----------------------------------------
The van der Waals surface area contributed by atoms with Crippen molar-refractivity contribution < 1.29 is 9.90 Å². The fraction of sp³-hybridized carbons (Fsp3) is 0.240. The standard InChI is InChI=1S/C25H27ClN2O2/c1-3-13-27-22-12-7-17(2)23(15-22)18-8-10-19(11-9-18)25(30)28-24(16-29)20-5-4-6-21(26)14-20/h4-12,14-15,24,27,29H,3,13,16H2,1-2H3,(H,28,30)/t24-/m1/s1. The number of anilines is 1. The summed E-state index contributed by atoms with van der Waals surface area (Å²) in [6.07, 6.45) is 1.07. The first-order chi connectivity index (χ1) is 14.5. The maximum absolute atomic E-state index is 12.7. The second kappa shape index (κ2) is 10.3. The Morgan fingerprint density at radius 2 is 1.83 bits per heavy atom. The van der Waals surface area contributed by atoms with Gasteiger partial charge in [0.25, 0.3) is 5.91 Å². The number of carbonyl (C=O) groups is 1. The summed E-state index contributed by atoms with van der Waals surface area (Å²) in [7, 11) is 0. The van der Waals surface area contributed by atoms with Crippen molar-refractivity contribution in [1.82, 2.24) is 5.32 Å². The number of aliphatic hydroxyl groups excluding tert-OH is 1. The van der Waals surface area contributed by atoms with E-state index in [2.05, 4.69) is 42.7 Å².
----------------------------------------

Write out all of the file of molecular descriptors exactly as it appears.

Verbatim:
The van der Waals surface area contributed by atoms with Crippen molar-refractivity contribution < 1.29 is 9.90 Å². The fraction of sp³-hybridized carbons (Fsp3) is 0.240. The standard InChI is InChI=1S/C25H27ClN2O2/c1-3-13-27-22-12-7-17(2)23(15-22)18-8-10-19(11-9-18)25(30)28-24(16-29)20-5-4-6-21(26)14-20/h4-12,14-15,24,27,29H,3,13,16H2,1-2H3,(H,28,30)/t24-/m1/s1. The number of anilines is 1. The summed E-state index contributed by atoms with van der Waals surface area (Å²) in [6.07, 6.45) is 1.07. The first-order chi connectivity index (χ1) is 14.5. The maximum absolute atomic E-state index is 12.7. The second kappa shape index (κ2) is 10.3. The Morgan fingerprint density at radius 2 is 1.83 bits per heavy atom. The van der Waals surface area contributed by atoms with Gasteiger partial charge in [0.25, 0.3) is 5.91 Å². The number of carbonyl (C=O) groups is 1. The summed E-state index contributed by atoms with van der Waals surface area (Å²) in [7, 11) is 0. The van der Waals surface area contributed by atoms with Crippen molar-refractivity contribution in [1.82, 2.24) is 5.32 Å². The number of aliphatic hydroxyl groups excluding tert-OH is 1. The van der Waals surface area contributed by atoms with E-state index in [2.05, 4.69) is 42.7 Å².